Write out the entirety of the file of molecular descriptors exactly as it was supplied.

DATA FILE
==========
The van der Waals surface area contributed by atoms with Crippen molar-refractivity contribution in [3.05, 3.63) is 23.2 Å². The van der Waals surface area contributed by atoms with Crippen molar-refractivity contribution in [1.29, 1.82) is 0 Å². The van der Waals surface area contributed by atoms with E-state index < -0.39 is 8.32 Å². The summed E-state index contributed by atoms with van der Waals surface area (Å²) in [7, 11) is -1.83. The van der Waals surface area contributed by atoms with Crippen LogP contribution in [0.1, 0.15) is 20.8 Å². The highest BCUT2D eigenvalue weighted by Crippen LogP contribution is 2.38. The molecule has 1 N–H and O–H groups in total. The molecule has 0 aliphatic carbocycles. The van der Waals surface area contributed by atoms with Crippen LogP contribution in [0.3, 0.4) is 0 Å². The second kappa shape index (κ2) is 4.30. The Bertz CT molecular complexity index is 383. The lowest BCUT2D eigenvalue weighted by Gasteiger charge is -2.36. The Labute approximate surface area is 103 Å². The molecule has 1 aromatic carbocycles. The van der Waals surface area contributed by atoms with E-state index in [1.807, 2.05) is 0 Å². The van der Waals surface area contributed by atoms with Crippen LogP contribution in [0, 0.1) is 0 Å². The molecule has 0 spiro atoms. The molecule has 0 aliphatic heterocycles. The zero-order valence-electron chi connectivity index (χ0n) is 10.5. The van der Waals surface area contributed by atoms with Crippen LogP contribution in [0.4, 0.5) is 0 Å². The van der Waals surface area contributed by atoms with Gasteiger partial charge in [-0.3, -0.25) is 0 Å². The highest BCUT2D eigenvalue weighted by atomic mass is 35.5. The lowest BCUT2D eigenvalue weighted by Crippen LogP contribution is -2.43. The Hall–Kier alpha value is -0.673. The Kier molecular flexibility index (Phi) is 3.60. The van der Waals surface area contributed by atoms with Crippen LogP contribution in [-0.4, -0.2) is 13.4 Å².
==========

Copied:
The van der Waals surface area contributed by atoms with Crippen molar-refractivity contribution in [3.05, 3.63) is 23.2 Å². The van der Waals surface area contributed by atoms with Crippen molar-refractivity contribution in [1.29, 1.82) is 0 Å². The van der Waals surface area contributed by atoms with E-state index < -0.39 is 8.32 Å². The summed E-state index contributed by atoms with van der Waals surface area (Å²) in [7, 11) is -1.83. The van der Waals surface area contributed by atoms with Crippen LogP contribution in [0.1, 0.15) is 20.8 Å². The highest BCUT2D eigenvalue weighted by Crippen LogP contribution is 2.38. The molecule has 1 N–H and O–H groups in total. The molecule has 0 aliphatic carbocycles. The van der Waals surface area contributed by atoms with Crippen LogP contribution in [0.3, 0.4) is 0 Å². The second kappa shape index (κ2) is 4.30. The Bertz CT molecular complexity index is 383. The lowest BCUT2D eigenvalue weighted by Gasteiger charge is -2.36. The Labute approximate surface area is 103 Å². The molecule has 1 aromatic carbocycles. The van der Waals surface area contributed by atoms with E-state index in [1.807, 2.05) is 0 Å². The van der Waals surface area contributed by atoms with Crippen LogP contribution in [0, 0.1) is 0 Å². The molecule has 0 spiro atoms. The molecule has 0 aliphatic heterocycles. The zero-order valence-electron chi connectivity index (χ0n) is 10.5. The van der Waals surface area contributed by atoms with Crippen LogP contribution in [0.4, 0.5) is 0 Å². The van der Waals surface area contributed by atoms with Gasteiger partial charge in [-0.3, -0.25) is 0 Å². The highest BCUT2D eigenvalue weighted by atomic mass is 35.5. The lowest BCUT2D eigenvalue weighted by Crippen LogP contribution is -2.43. The Hall–Kier alpha value is -0.673. The Kier molecular flexibility index (Phi) is 3.60. The van der Waals surface area contributed by atoms with Crippen LogP contribution in [-0.4, -0.2) is 13.4 Å².